Mauna Kea Tour: Mauna Kea Summit & Stars Adventure
Schedule: Afternoon trips depart daily from Hawaii Forest and Trail Headquarters, Waikoloa Kings’ Shops, and the Junction of Highways 190 and 200. 7 - 8 hours round trip.
Rated: Easy to Moderate; ages 16 and over.
Included in the Tour: Picnic style dinner, assorted teas, hot chocolate, and dessert. Dinner selections are either Barbecue Chicken (served hot) with Homemade Cornbread and Coleslaw; or a Vegetarian Spinach Wrap (served cold) with Glazed Carrots and Tabouleh.
Gear Provided: Hooded parkas and warm gloves.
Prices: Adult: $192.00, plus tax.
Group Size: Tour limited to a maximum of 14 guests.
Restrictions: Guests should be able to hike on uneven or rocky terrain. We sometimes encounter cool, wet or muddy conditions. Because of high altitude this tour is not advised for those with respiratory, circulatory or heart conditions, pregnancy or poor health. Scuba divers should be aware of altitude dangers. No children under 16. Other tour restrictions may apply.
What to Bring & Wear: Closed toe shoes, long pants and a sweatshirt or sweater.
The drive to the summit of Mauna Kea is one you’ll never forget. It’s hard to believe you’re in Hawaii as you climb to 13,796 feet above sea level. Once at the summit we are afforded spectacular views of the horizon, Haleakala on Maui, Mauna Loa and Hualalai, and Mauna Kea’s world-class array of telescopes. Mauna Kea is the world’s tallest mountain, rising over 32,000 feet from the ocean floor to its summit, which is considered by many Hawaiians to be the most sacred place in all the islands. In your hooded parka you’ll stand in awe at both nature’s sublime creation and man’s astonishing technological achievements.
Starting out from our headquarters in Kona, we travel up the coast over desolate lava flows for about a half hour before proceeding up the rolling pasturelands on the flanks of Mauna Kea. Turning onto the Saddle Road that traverses the island between Mauna Loa and Mauna Kea, you’ll see a dramatic and diverse landscape of ranchland, sub-alpine dryforest and rainforest (with striking features such as cinder cones, lava flows, lava tubes and kipuka). We arrive at our private dinner location at Humuula approximately 2 hours before sunset for a hot, picnic dinner served family style. After dinner and with a winter-style parka in hand, we’ll make the 45 minute drive to the summit. As your make your way up, you’ll be fascinated by your Interpretive Guide’s interpretation of Hawaii’s remarkable natural, cultural, and geologic history.
After sunset we descend to the Visitor’s Information Station at 9,000 foot elevation. Here we set up our own telescope and have a star gazing party. Wrapped warm in Arctic parkas, enjoying hot beverages and cookies, you will marvel at the brilliance of the Hawaiian night sky. Your Interpretive Guide will share with you stories of the observable universe, and offer you a personal and educational look at the heavens.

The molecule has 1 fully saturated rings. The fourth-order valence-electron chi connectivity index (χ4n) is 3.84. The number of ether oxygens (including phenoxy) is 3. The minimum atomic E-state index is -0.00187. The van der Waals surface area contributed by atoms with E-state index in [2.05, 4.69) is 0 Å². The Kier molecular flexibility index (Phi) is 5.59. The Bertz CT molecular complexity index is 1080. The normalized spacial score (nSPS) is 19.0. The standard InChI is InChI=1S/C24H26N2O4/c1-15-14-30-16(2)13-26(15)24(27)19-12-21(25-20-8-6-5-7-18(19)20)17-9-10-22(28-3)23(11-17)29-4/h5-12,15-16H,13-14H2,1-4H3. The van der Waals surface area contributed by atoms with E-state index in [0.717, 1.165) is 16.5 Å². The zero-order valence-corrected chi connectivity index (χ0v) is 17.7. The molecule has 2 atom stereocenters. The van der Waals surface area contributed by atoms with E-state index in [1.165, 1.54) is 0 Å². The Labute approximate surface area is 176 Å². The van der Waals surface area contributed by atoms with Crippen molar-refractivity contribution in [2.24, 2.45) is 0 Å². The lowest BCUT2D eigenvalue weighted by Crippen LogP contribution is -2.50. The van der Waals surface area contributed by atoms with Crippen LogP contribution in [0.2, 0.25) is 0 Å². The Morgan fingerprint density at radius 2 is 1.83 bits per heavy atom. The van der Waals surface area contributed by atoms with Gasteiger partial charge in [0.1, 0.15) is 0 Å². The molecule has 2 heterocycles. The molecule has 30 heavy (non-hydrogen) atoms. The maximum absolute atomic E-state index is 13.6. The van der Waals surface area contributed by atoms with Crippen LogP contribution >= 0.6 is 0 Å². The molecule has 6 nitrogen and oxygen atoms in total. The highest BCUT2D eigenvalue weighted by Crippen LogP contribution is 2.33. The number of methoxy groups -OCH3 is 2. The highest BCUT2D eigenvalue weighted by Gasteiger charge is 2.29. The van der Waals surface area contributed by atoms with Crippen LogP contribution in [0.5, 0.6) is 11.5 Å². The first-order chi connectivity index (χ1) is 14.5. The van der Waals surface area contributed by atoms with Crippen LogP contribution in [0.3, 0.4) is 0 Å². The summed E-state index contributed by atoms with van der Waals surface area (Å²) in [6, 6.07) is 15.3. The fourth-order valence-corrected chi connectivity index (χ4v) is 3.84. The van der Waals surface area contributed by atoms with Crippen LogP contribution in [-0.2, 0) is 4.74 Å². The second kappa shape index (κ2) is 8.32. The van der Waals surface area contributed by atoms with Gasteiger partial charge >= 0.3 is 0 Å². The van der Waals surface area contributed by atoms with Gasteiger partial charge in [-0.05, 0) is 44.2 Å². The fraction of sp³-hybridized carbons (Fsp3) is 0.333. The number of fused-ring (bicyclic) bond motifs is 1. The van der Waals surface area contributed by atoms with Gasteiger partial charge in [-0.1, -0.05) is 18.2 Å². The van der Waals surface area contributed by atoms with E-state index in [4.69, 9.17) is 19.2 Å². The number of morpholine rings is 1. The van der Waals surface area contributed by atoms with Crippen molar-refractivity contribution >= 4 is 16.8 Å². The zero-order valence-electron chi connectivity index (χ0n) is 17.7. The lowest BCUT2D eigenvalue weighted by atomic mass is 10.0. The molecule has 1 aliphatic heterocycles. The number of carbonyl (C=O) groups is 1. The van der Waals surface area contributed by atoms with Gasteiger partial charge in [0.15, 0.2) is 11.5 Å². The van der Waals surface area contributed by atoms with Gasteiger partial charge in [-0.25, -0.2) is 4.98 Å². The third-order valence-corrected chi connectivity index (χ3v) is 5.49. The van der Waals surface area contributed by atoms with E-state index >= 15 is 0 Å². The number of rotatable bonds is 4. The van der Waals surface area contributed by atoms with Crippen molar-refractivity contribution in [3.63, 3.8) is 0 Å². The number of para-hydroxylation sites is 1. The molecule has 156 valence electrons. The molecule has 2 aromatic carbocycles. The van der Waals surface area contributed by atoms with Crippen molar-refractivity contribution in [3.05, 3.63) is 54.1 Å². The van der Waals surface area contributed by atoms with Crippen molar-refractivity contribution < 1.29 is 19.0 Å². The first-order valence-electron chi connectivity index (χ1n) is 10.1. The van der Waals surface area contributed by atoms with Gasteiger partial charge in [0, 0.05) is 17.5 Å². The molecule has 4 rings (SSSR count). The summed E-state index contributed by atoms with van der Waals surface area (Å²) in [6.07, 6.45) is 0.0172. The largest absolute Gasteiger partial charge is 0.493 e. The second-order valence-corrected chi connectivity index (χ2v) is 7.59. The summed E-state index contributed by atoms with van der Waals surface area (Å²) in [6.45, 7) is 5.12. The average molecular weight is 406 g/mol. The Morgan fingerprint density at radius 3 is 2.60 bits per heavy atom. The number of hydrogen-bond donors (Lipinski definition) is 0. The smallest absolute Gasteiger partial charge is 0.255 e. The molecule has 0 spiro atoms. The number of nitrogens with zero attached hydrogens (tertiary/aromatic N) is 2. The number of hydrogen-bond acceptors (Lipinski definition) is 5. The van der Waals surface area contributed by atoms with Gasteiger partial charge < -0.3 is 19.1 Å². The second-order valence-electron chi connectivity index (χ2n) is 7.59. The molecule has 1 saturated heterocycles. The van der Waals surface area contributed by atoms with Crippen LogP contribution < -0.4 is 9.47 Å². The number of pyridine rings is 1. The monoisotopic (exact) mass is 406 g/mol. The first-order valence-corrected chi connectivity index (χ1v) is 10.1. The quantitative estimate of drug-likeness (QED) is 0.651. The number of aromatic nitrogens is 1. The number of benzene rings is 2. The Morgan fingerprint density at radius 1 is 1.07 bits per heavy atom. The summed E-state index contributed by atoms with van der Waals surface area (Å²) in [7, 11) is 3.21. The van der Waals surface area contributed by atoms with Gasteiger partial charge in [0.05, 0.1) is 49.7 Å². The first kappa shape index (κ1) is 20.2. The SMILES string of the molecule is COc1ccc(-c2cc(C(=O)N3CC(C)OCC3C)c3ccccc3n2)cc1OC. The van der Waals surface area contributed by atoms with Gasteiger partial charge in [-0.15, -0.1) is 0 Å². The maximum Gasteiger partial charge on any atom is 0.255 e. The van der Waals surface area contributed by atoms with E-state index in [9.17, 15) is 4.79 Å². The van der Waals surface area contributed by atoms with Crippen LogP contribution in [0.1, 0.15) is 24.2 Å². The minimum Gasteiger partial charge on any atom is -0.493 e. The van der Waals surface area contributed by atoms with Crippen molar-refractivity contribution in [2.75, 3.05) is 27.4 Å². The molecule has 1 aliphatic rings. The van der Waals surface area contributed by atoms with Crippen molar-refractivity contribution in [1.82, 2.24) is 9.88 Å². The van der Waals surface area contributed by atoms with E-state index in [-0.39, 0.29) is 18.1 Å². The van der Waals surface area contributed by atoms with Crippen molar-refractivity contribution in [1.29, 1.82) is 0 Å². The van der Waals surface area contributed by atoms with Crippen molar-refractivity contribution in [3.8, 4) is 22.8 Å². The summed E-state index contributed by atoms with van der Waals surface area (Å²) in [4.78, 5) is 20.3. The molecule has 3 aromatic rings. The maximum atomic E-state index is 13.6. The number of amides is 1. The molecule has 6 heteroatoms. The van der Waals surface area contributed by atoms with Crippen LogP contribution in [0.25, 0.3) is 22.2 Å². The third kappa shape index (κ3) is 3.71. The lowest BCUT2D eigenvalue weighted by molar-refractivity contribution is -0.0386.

- Are guests allowed to go into the observatories? Some observatories are open to the public daily until 4 PM. As our tour arrives after this time, the observatories are closed to visitors.
- How cold is it at the summit of Mauna Kea? Average mean temperature is freezing.
- Is the vehicle ride bumpy and windy? The access road to the summit of Mauna Kea is four-wheel drive only, so it can be bumpy. Our custom off-road motor coaches will get you to the top and back in safety and comfort.
- What kind of telescope is used for star gazing? We utilize an 11” Celestron Schmidt-Cassegrain telescope.
- What is the guide to guest ratio? Our maximum guide to guest ratio is 1:14.
- How many guests do take up per night? Our permit allows for a maximum of 2 vehicles per night and our vans carry a maximum of 14 passengers.
- Do we go up to Mauna Kea summit every night? We go every night, weather permitting.
- Are children allowed on this tour? Children under 16 are not permitted on this tour due to altitude.
- Is there much walking / hiking on this tour? There is minimal walking on this tour, the maximum being about 150 yards.
- I would like to see a specific astronomical event from the summit. How can I arrange this? Check out www.space.com/nightsky for upcoming astronomical events, and whether they will be observable in the Hawaiian sky.
- Will there be snow on our trip? Snow is seasonal at Mauna Kea, with the heaviest snowfall occurring during the winter months.
- What if it’s cloudy on Mauna Kea? The summit of Mauna Kea is normally above the clouds. If the weather (clouds, snow, ice or high winds) cause us to cancel the tour, there is no charge, of course.